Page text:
Culture or Language: What is it we’re trying to accomplish in elementary classes?

Are our goals a) to facilitate the students’ learning to understand, speak, read and write the language and also read and discuss interesting facts about the culture, or b) to present the culture and then teach some stock phrases, some basic vocab and some grammar as a secondary goal? And is there possibly a goal c)? Up until a few years ago the answer was definitely a). I don’t find b) desirable or even in the realm of possibility. It would be frustrating (to put it mildly) to most students to have a language course taught with so little emphasis on the language itself. Such a course should be labeled Whateverlanguage Culture 101. And many students say they find culture to be of only passing interest. Can anyone explain who came up with this (to my mind) bizarre idea, how it works, and why the publishing houses jumped on the band wagon? If someone can convince me that b) is preferable to a), I will gladly reorient my teaching strategies. I suspect some were saying something like “Look, despite our best efforts most students walk away from a year of college Spanish with only a few phrases they learned at the beginning of the course like ¡Hola! ¿Qué tal? ¿Cómo estás? Maybe we should just give up on the language thing and teach them culture and a little Spanish so they can say the course was worth the time, effort and money.” Am I wrong? At UCLA back in the day elementary courses were grammar driven, moderately vocabulary-rich, and contained cultural readings. There were also two independent culture-only courses you could take in the Department of Spanish and Portuguese: Sp/Ptg 42 Peninsular Culture, and Sp/Ptg 44 Latin American Culture. They were required for majors but given in English so the entire university community could benefit from them. We have similar courses at our LACCD campuses. However, if we want or have to teach a lot of culture in our elementary language classes these days, what should the ratio of culture to language be? And what does the rather vague term “culture” include? Should the culture presentations/readings be in English or in the language? Also, I hear some instructors have been successful at teaching grammar and vocabulary via culture. If you are one of them, please tell us what your experience has been. Everybody, what’s your take on all (or some) of the above?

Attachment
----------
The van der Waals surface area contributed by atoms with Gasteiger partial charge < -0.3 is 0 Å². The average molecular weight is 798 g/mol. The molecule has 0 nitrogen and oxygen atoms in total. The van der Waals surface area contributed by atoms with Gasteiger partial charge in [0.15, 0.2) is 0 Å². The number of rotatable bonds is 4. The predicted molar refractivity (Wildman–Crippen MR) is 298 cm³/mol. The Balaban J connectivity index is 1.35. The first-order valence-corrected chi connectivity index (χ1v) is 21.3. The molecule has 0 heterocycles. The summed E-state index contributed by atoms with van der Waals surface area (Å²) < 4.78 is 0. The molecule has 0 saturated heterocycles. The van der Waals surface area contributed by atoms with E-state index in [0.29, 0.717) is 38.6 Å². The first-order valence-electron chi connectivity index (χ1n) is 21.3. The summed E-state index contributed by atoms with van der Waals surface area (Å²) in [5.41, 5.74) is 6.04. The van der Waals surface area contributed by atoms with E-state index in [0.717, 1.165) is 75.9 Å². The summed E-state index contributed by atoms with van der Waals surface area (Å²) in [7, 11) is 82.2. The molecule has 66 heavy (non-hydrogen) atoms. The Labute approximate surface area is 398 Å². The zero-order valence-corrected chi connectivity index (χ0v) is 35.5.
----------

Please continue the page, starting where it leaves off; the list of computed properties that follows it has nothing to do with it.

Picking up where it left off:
Leave a Reply

Fill in your details below or click an icon to log in: Logo

You are commenting using your account. Log Out /  Change )

Facebook photo

You are commenting using your Facebook account. Log Out /  Change )

Connecting to %s